This is exactly what the Danbury Baptists wanted for themselves - an end to repression on account of their religious beliefs. It is also what is accomplished when religious beliefs are not promoted or supported by the government. If anything, his letter could be viewed as a mild expression of his views, because an FBI analysis of portions scratched out from the original draft show that Jefferson had originally written about a "wall of eternal separation" [emphasis added].

Finally, it has also been argued that Jefferson's opinion about separating church and state have no relevance because he wasn't around when the Constitution was written. This ignores the fact that Jefferson was in constant contact with Madison, who is largely responsible for the development of the Constitution and the Bill of Rights, and that the two of them had long worked together to create greater religious liberty in Virginia.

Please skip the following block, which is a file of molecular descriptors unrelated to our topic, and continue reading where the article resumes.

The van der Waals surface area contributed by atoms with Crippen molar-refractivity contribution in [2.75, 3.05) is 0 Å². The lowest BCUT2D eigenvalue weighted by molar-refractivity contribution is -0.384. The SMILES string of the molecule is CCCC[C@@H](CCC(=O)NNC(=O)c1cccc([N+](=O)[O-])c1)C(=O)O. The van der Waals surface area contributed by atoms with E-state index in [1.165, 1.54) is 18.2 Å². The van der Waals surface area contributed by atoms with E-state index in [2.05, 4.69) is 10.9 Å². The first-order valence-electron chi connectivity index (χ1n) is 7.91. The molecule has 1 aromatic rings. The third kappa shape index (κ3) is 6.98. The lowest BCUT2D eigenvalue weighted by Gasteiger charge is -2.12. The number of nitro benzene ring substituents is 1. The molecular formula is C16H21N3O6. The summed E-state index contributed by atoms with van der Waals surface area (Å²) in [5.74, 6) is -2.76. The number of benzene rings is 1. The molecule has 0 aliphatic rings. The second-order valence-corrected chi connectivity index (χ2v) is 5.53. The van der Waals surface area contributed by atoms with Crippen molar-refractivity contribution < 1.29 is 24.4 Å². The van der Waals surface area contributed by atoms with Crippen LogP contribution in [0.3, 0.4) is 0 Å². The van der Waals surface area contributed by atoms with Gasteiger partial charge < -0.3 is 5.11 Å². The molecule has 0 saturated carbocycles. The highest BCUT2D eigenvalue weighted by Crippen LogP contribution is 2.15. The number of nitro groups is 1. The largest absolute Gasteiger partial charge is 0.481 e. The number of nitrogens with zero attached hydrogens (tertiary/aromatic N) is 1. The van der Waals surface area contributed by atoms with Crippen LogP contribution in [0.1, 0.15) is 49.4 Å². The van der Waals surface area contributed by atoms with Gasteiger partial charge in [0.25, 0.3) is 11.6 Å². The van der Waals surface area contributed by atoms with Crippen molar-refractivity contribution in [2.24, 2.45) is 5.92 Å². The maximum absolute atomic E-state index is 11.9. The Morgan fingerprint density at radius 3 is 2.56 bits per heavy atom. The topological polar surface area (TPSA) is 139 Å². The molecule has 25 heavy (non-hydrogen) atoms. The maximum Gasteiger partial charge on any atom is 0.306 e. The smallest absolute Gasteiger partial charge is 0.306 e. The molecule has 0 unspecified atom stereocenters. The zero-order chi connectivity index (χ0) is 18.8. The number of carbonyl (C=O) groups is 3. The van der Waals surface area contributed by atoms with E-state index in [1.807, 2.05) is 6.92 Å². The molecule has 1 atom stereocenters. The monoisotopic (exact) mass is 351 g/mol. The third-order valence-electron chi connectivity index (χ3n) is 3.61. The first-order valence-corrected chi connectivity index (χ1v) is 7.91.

It also ignores the fact that Madison himself referred more than once to the concept of a wall of separation. In a letter from 1819, he wrote that "the number, the industry and the morality of the priesthood, and the devotion of the people have been manifestly increased by the total separation of the church and state." In an even earlier and undated essay (probably early 1800s), Madison wrote, "Strongly guarded...is the separation between religion and government in the Constitution of the United States."

Jefferson believed in the principle of separation of church and state so much that he created political problems for himself. Unlike Presidents Washington and Adams, and unlike nearly all following presidents, Jefferson refused to issue proclamations calling for days of prayer and thanksgiving. It is not, as some charged, because he was an atheist or because he wanted others to abandon religion.